Strategy and scenario planning
Climate change is a complex challenge and we are committed to doing our part to limit global temperature rise to less than 2°C. We know that to stay within these global limits, the world needs to reach net-zero emissions by 2050 or sooner.
As an energy company for the future, our strategy charts a path to contribute to a net-zero world by transforming the emissions footprint of our core business while also expanding our low-emissions businesses and working with our customers, governments and partners to realize our shared climate objectives. We are building on a strong foundation. Through our investments in low-carbon power, renewable fuels and electric charging stations, we have already helped our customers reduce their emissions by 3.5 Mt in 2020 and our new target commits us to going even further.
We understand that achieving our goals is only possible through sound decision-making processes. Over the last year, we’ve built on our track record of success to develop our new strategic objectives. Our strategy firmly embeds climate action into our business.
Scenario planning and integration
We use three energy future scenarios to 2050 and a 2°C scenario to 2100 to test and assess the resilience of our business strategy against inherent uncertainty. All scenarios are developed using distinct, challenging, relevant and plausible world trajectories. The three energy future scenarios to 2050 use variables adjusted in a consistent manner. Some of the aspects we consider in our scenario development include demographics, economics, environment, geopolitics, legal, social and cultural, and technology. Our scenarios are used annually by the CEO, the executive leadership team and the Board of Directors to assess business and growth strategy and identify alternative strategic directions. The scenarios are also used by internal teams to evaluate projects and opportunities. This process continues to be a useful tool for stress-testing our business on several key dimensions, including climate risk.
Suncor’s 2°C scenario, developed in 2019 with IHS Markit* is informing our long-term business planning and corporate strategy and allows us to understand what a pathway could entail to keep global temperatures from rising 2°C or less, by 2100 compared with pre-industrial levels.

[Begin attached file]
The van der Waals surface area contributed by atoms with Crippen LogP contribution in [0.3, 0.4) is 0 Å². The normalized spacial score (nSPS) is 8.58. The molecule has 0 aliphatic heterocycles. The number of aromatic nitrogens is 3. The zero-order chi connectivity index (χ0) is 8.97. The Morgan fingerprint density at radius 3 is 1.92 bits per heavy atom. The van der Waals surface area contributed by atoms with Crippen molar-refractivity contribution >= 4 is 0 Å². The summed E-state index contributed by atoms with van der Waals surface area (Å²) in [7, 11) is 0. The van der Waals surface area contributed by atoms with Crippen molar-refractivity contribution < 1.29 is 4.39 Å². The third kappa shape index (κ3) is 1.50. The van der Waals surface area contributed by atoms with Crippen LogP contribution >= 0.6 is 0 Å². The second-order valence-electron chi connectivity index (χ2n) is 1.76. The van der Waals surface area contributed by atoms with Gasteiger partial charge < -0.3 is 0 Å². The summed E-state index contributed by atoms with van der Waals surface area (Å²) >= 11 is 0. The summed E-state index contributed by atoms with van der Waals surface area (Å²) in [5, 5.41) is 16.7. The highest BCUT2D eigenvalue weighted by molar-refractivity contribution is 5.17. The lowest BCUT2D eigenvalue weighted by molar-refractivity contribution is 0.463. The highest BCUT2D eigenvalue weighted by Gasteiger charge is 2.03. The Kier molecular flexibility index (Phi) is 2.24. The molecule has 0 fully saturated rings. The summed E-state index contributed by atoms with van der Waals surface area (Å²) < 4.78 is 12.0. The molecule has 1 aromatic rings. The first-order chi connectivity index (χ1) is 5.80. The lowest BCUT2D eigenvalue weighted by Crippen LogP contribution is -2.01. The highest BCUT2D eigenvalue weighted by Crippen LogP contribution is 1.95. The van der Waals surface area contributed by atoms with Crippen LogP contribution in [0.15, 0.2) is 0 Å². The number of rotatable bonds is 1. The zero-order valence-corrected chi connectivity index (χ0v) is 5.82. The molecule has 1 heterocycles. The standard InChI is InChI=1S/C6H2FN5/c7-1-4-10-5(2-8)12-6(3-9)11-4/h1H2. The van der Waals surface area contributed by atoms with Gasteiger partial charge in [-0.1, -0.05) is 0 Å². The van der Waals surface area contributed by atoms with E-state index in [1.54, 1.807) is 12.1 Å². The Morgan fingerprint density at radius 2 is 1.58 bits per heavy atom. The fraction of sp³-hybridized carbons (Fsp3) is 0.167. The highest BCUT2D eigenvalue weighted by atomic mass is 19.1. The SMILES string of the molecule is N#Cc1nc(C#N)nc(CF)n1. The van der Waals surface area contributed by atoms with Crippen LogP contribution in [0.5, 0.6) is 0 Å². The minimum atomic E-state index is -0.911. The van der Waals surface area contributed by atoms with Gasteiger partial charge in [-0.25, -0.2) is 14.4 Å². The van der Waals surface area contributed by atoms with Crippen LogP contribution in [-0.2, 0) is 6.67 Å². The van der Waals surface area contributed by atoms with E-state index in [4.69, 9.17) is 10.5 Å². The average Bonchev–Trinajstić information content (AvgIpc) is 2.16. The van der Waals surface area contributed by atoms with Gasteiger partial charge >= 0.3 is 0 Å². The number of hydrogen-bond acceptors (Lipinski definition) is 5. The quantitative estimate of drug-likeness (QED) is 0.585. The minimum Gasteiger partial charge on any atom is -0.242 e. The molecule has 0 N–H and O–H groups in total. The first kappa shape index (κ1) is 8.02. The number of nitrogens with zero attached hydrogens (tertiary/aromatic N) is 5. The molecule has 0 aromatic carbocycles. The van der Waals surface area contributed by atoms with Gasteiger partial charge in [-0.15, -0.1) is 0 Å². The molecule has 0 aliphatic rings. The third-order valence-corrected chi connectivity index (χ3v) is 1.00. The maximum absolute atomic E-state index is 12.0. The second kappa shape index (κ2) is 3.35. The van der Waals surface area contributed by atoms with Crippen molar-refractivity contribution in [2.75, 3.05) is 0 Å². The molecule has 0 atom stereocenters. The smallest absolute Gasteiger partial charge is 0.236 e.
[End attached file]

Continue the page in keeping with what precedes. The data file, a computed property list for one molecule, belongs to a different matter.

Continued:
- Peak emissions are reached following a combination of cost and generational pressures, technological innovation, and political unity to change the trajectory of GHG emissions.
- Aggressive emission reductions in all sectors, and solutions to remove GHGs from the atmosphere are required to reduce the total concentration of CO2 by 2100.
- An international alliance with a shared 2°C ambition, along with transparent collaboration in technology, trade and environmental approaches is established.
- A broad-based price on carbon throughout the economy is required to reduce consumption and incent the adoption and improvement of low-GHG technology.
- In conjunction with carbon pricing, governments implement market-based solutions including open carbon markets to buy, sell and trade offsets across a vast economy.
Revolutionary change in social and political attitudes towards energy, climate and the environment.
- COVID-19 has a fundamental impact on the world that alters institutional and lifestyle choices, accelerating the energy transition.
- Strong behavioral and attitudinal changes drive fundamental shifts in energy policy, use and investment.
- The combination of policy and commercial initiatives and advances in clean technologies leads to revolutionary changes in energy and emissions levels.
- Carbon-intensive industries face high regulatory costs and requirements.
In Rivalry, population growth, urbanization and growing middle class drive energy demand – diverse supply is required to satisfy demand, with intense competition for market share between energy sources.
- Post-COVID-19, most governments revert to a more stable and sustainable level of interdependent political, economic, and trade relationships.
- Expansion of emerging-market economies, especially in Asia, drives growing geopolitical competition between rising and established powers.
- Shared self-interest in economic growth and global stability are moderating forces in global affairs, which help underpin weaker but ongoing international development.
- Carbon-intensive industries face higher regulatory costs and stricter standards, affordable due to a higher price environment and stronger economic growth that can be passed on to consumers.
Discord is a world with economic and political fragmentation and market uncertainty and weakness.
- Environmental progress and climate change mitigation take a back seat to economic concerns.
- Chronic economic crises make governments short-term focused, insular, and confrontational in international affairs.
- The global supply chain breaks down, raising the cost of living for the emerging middle class.
- Governments are unstable due to the volatile political environment, resulting in uncertainty for climate change action policy.
- Income inequality grows in many jurisdictions.
- Lack of consistent, stable government policy and support to meet society’s climate ambitions.
*These scenarios are substantially based on the IHS Markit Autonomy, Rivalry and Discord 2020 scenarios. The scenario descriptions have been modified by Suncor for applicability to its business. IHS Markit acted as external market consultant for this data and analysis, in 2019. The use of this content was authorized in advance by IHS. Any further use or redistribution of this content is strictly prohibited without written permission by IHS Markit. All rights reserved.